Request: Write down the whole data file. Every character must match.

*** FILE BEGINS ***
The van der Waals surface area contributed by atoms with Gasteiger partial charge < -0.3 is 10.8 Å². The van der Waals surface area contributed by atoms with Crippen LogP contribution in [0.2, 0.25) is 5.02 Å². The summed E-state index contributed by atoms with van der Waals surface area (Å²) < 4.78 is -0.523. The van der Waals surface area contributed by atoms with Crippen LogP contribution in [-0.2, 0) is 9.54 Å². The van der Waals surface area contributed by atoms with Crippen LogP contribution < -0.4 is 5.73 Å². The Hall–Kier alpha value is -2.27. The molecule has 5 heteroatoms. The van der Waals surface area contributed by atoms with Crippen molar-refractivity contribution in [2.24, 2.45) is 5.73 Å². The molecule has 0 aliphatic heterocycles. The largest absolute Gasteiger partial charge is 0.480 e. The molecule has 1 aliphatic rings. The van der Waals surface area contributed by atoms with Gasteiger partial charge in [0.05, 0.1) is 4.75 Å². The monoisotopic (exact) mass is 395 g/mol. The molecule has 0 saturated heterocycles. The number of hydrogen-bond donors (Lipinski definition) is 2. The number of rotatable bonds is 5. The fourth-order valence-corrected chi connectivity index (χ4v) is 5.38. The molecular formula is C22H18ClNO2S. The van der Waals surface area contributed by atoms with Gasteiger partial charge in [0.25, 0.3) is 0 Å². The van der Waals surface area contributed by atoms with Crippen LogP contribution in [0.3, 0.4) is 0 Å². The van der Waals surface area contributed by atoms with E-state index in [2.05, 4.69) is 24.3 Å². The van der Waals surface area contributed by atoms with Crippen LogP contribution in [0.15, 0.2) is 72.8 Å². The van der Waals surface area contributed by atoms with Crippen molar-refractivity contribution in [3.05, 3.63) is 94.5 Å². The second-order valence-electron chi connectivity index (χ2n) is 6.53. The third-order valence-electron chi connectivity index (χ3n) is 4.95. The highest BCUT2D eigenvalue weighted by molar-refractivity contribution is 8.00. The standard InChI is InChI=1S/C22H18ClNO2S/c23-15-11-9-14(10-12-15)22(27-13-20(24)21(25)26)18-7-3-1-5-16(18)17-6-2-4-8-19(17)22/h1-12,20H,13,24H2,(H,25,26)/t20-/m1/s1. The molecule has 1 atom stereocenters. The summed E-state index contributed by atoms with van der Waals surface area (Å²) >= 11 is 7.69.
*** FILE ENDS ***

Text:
The van der Waals surface area contributed by atoms with Gasteiger partial charge < -0.3 is 10.8 Å². The van der Waals surface area contributed by atoms with Crippen LogP contribution in [0.2, 0.25) is 5.02 Å². The summed E-state index contributed by atoms with van der Waals surface area (Å²) < 4.78 is -0.523. The van der Waals surface area contributed by atoms with Crippen LogP contribution in [-0.2, 0) is 9.54 Å². The van der Waals surface area contributed by atoms with Crippen LogP contribution < -0.4 is 5.73 Å². The Hall–Kier alpha value is -2.27. The molecule has 5 heteroatoms. The van der Waals surface area contributed by atoms with Crippen molar-refractivity contribution in [2.24, 2.45) is 5.73 Å². The molecule has 0 aliphatic heterocycles. The largest absolute Gasteiger partial charge is 0.480 e. The molecule has 1 aliphatic rings. The van der Waals surface area contributed by atoms with Gasteiger partial charge in [0.05, 0.1) is 4.75 Å². The monoisotopic (exact) mass is 395 g/mol. The molecule has 0 saturated heterocycles. The number of hydrogen-bond donors (Lipinski definition) is 2. The number of rotatable bonds is 5. The fourth-order valence-corrected chi connectivity index (χ4v) is 5.38. The molecular formula is C22H18ClNO2S. The van der Waals surface area contributed by atoms with Gasteiger partial charge in [0.25, 0.3) is 0 Å². The van der Waals surface area contributed by atoms with Crippen LogP contribution in [0.3, 0.4) is 0 Å². The van der Waals surface area contributed by atoms with E-state index in [2.05, 4.69) is 24.3 Å². The van der Waals surface area contributed by atoms with Crippen LogP contribution in [0.15, 0.2) is 72.8 Å². The van der Waals surface area contributed by atoms with Crippen molar-refractivity contribution in [3.05, 3.63) is 94.5 Å². The second-order valence-electron chi connectivity index (χ2n) is 6.53. The third-order valence-electron chi connectivity index (χ3n) is 4.95. The highest BCUT2D eigenvalue weighted by molar-refractivity contribution is 8.00. The standard InChI is InChI=1S/C22H18ClNO2S/c23-15-11-9-14(10-12-15)22(27-13-20(24)21(25)26)18-7-3-1-5-16(18)17-6-2-4-8-19(17)22/h1-12,20H,13,24H2,(H,25,26)/t20-/m1/s1. The molecule has 1 atom stereocenters. The summed E-state index contributed by atoms with van der Waals surface area (Å²) >= 11 is 7.69.